airbus balance scorecard-ppt

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  • 1. Airbus S.A.S. (Socit par Actions Simplifie) Pilot : Naikal Appasaheb (G0701340H) Co-Pilot : Lim Siew Chen (G0701339E) Air Steward : Wallace Zheng Yu (G0701307F) Chia Sok Mui (G0701327B) Ho Mei Yee (G0701333A) VIP : Mr Kan Siew Ning Passenger List : K6226 class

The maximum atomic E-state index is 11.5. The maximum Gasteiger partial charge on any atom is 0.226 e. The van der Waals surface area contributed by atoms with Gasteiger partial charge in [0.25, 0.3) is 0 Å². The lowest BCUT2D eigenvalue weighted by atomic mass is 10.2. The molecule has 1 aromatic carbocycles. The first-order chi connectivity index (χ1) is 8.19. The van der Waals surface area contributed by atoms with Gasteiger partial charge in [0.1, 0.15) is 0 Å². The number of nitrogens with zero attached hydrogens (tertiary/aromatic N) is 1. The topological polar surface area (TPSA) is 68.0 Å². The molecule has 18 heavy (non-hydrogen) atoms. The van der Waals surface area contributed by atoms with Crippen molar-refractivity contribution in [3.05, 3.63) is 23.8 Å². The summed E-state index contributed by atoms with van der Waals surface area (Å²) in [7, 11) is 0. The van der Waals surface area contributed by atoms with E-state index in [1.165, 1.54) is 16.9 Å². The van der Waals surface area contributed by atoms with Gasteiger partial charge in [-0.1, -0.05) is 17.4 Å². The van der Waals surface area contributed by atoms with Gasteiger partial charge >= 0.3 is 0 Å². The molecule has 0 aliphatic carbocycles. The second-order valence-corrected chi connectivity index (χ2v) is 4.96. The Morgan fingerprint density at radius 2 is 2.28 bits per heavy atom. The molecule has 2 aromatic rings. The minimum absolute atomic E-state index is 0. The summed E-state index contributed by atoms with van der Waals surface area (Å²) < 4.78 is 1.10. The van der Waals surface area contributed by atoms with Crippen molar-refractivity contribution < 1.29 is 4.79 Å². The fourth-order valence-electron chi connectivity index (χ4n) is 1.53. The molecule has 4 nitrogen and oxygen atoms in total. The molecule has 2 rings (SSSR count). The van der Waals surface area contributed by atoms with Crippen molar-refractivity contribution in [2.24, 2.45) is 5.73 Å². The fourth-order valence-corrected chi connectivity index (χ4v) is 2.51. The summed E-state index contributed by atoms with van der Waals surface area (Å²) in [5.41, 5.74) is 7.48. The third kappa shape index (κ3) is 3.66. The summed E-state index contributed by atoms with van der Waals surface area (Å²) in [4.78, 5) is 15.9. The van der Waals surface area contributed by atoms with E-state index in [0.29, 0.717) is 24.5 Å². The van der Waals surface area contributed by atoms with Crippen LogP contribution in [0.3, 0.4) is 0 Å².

2. AgendaAgenda Aviation History o Aviation History o Industry Overview Aircraft Maker Industry o Overview o Key Players o Porters Five Forces o Industry Trends & Outlooks Dinner Break (Class Exercise) Airbus S.A.S o Overview o Business Strategy and KM Strategy o Strategy Map and Balance Scorecard Questions & Answers 3. Aviation HistoryAviation History Activity : Video watching 1 Time : 3min 45secs 4. Aviation Industry Overview 5. Knowledge Transfer Between Players 6. Along with the European Aviation Safety Agency (EASA), the Federal Aviation Administration (FAA) is one of the two main agencies worldwide responsible for the certification of new aircraft. Air Type Certificate, is awarded by aviation regulating bodies to aerospace manufacturers after it has been established that the particular design of a civil aircraft, engine, or propeller has fulfilled the regulating bodies' current prevailing airworthiness requirements for the safe conduct of flights under all normally conceivable conditions (military types are usually exempted). Aircraft produced under a type certified design are issued a Standard Airworthiness Certificate.[1] Airworthiness certificate is an FAA document which grants authorization to operate an aircraft in flight. [2] Sample : Air Type Certificate Airworthiness Certificate Source: [1] http://en.wikipedia.org/wiki/Federal_Aviation_Administrator [2] http://www.faa.gov/aircraft/air_cert/airworthiness_certification/aw_overview/ Adobe Acrobat 7.0 Document Government Regulator: FAA & EASAGovernment Regulator: FAA & EASA Adobe Acrobat 7.0 Document 7. Aircraft Maker IndustryAircraft Maker Industry 8. Key PlayersKey Players Airbus and Boeing are the only players in the commercial aviation industry for 100 or more seats capacity Source: www.ec.europa.eu/enterprise/ict/conferences/doc/panel-4-slides_mathieu.ppt 9. Airbus vs Boeing Airbus Boeing Entity An EADS Subsidiary Public Founded 1970 (Airbus Industrie) 2001 (Airbus S.A.S.) 1916 (Seattle, WA) Headquarter Toulouse, France Chicago, Il, USA Key People Thomas Enders, CEO W. James McNerney, Jr. CEO Industry Aerospace Aerospace & Defense Products Commercial airliners Commercial airliners Revenue 23.5 billion (2005) $61.5 billion (FY 2006) Employees 55,000-57,000 153,000 (2006) Slogan Setting the standards Forever New Frontiers Source: www.ec.europa.eu/enterprise/ict/conferences/doc/panel-4-slides_mathieu.ppt 10. Airbus vs. Boeing Products Source: www.ec.europa.eu/enterprise/ict/conferences/doc/panel-4-slides_mathieu.ppt 11. Very Large Commercial AircraftVery Large Commercial Aircraft Source: http://en.wikipedia.org/wiki/Airbus_380 A380 747-8 Speed 0.85 mach. 0.855 mach. Range 10,521 mi 10,254 mi Wingspan 261 ft 224 ft Max takeoff weight 1,235,000 lb 970,000 lb Capacity 525-853 450 Cost US$319 million US$300 million Taxiway Wider Normal Operation cost Cheaper Higher 12. Key CustomersKey Customers 8 more to come Source: www.ec.europa.eu/enterprise/ict/conferences/doc/panel-4-slides_mathieu.ppt 13. Competitive PositioningCompetitive Positioning Source: Airbus 2005 annual Report 14. PorterPorters Five Forcess Five Forces AnalysisAnalysis 15. Five-Forces Analysis Supplier Power High technology Various supplier needed for specialized in different parts and components Supplier dependency on company is low. Buyer Power Fewer manufacturer choices Costly to switch to another aircraft producer - maintenance, retraining cost. Low bargaining power of buyers Threat of Substitute Buyer propensity to substitute low due to nearly no alternative Price & performance of substitute not attractive Industry Rivalry Equally balanced competitors Low Differentiation Low Low High Low HighThreat of Entry High switching costs High capital requirement High economies of scale High Retaliation Government policy and restriction 16. Industry TrendsIndustry Trends && OutlooksOutlooks 17. Industry TrendsIndustry Trends Source : Airbus Air traffic demand will double in next 15 years. Airport capacity will not. 18. Industry TrendsIndustry Trends -- Aircraft DeliveryAircraft Delivery Sources : Wikipedia and Airbus 19. Source: www.airbus.com Industry OutlookIndustry Outlook North America and Europe are also expected to remain significant. Traffic within China is now expected to add more RPKs than any other flow in the next 20 years, with the domestic and intra- European flow next in order of importance using this measure. 2nd highest growth Highest Growth 20. Industry OutlookIndustry Outlook 21. Dinner Break!Dinner Break! (Class Exercise)(Class Exercise) 22. Class Exercise : Who are these Airbus customers? Lufthansa Air France Qantas Em irates 23. Airbus S.A.SAirbus S.A.S ((SociSocitt par actionspar actions simplifisimplifiee )) 24. Toulouse subsidiaries Airbus of North America Airbus China Airbus Japan Airbus Worldwide Presence History of Airbus o Airbus established in Dec 1970 o Place : Toulouse, France o Employees : 57,000 o Shareholders : * EADS (80%) * BAE Systems (20%) Training Centers o Toulouse (France) o Miami, Florida (USA) o Hamburg (Germany) o Beijing (PRC) Main Subsidaries o Airbus North America o Airbus China o Airbus Japan 25. Mission & ValuesMission & Values Mission : create the best and safest aircraftMission : create the best and safest aircraft Airbus' mission is to meet the needs of airlines and operators by producing the most modern and comprehensive aircraft family on the market, complemented by the highest standard of product support. ValuesValues Airbus fosters values of excellence and innovation among its culturally- diverse employees and considers its customers, contractors and suppliers to be partners working in the interests of safety, quality and performance. Source: http://www.airbus.com/en/corporate/ethics/mission_values/ 26. Airbus ResultsAirbus Results Source: http://www.airbus.com/en/presscentre/ Year 1998 1999 2000 2001 2002 2003 2004 2005 2006 2007 Aircraft orders 556 476 520 375 300 284 370 1111 824 1458 Value of orders 39 30.5 41.3 44.7 24.3 24.3 34.4 95.9 75.1 181.1 (US$ billion) Cumulative orders 3203 3633 4125 4399 4632 4886 5252 6307 7097 8555 Aircraft deliveries 229 294 311 325 303 305 320 378 434 453 Turnover US$ 13.3 US$ 16.7 US$ 17.2 Euro 20.5 Euro 19.5 Euro 19.3 Euro 20.2 Euro 22.2 Euro 26.0 N/A (billion) Cumulative deliveries 1894 2188 2499 2824 3127 3432 3752 4130 4564 5017 Order backlog 1309 1445 1626 1575 1505 1454 1500 2177 2533 3538 Number of customers 160 169 173 180 191 186 204 225 271 287 Number of operators 158 178 188 188 188 210 232 249 250 286 Aircraft orders = 62% ^ Value of orders = 78% ^ 27. Sources : Airbus AIRBUS FLEET STRUCTURE 28. Airbus Business StructureAirbus Business Structure Source: www.ec.europa.eu/enterprise/ict/conferences/doc/panel-4-slides_mathieu.ppt 29. Airbus SWOT AnalysisAirbus SWOT Analysis Source: www.ec.europa.eu/enterprise/ict/conferences/doc/panel-4-slides_mathieu.ppt 30. Airbus Cost StructureAirbus Cost Structure Source: EADS 31. Business StrategyBusiness Strategy Supply Airbus announced it would axe more than 80% of its supply base. It would reduces the companys supplier rolls from the current 3000 to just 500, to reduce material costs by 1 billion (US$1.9 billion; S$2.8 billion) over the next three years. Supplier consolidation will also cut administrative costs by an additional 235 million (US$446.5 million; S$665.3 million) Support Strategy Rather than becoming a standalone business unit, building an integrated customer support can help make Airbus airplanes more attractive. To create a network of MRO (maintenance, repair, and overhaul) providers - Airbus "e- solutions" for maintenance. 32. Business StrategyBusiness Strategy Innovation Align strategic vision and innovation goals with implementation of throughout the organization, focusing on collaboration both vertically and horizontally. Managing boundaries enables collaboration across organizations, establishing structures and processes regarding governance, operations and technology. Finally, an ongoing commitment is required to orchestrate and systematize collaboration for innovation throughout the organization and its extended enterprise over time. Customer Establish stable relationships with all customers, from the biggest to the smallest, from major airlines to regional airlines and start-ups 33. AirbusAirbus KM StrategyKM Strategy 5 Strategies Codification Focus Personalization Focus Competitive Re-use Business emphasises commonality in fleet design. Provide high quality, reliable, and fast implementation by reusing codified knowledge. Customisation Business emphasises highly customised service offerings. Provide creative and rigorous solutions by focusing on centres of excellence. Economic Reuse economics Customize Spares Logistics: Airbus is taking responsibility to deliver spares & kits directly to the customer, generating additional revenues. Expert economics Charge high fees for highly customised solutions to unique problems. Knowledge Management People-to-documents Migration of technical documents from paper to digital support. Provide innovative e-portal solutions for customers and suppliers. Promote knowledge reuse through EBOK. Person-to-person Form CoPs across functions boundaries to bring together experts with different interests. Marketing and Story-telling success stories Form College of Experts network. Strong collaboration with institutes, partners and universities. Information Technology Repositories Invest heavily in IT to provide e-solutions (AIRMAN, AIRNET, AIRTEC, LPC etc) to cus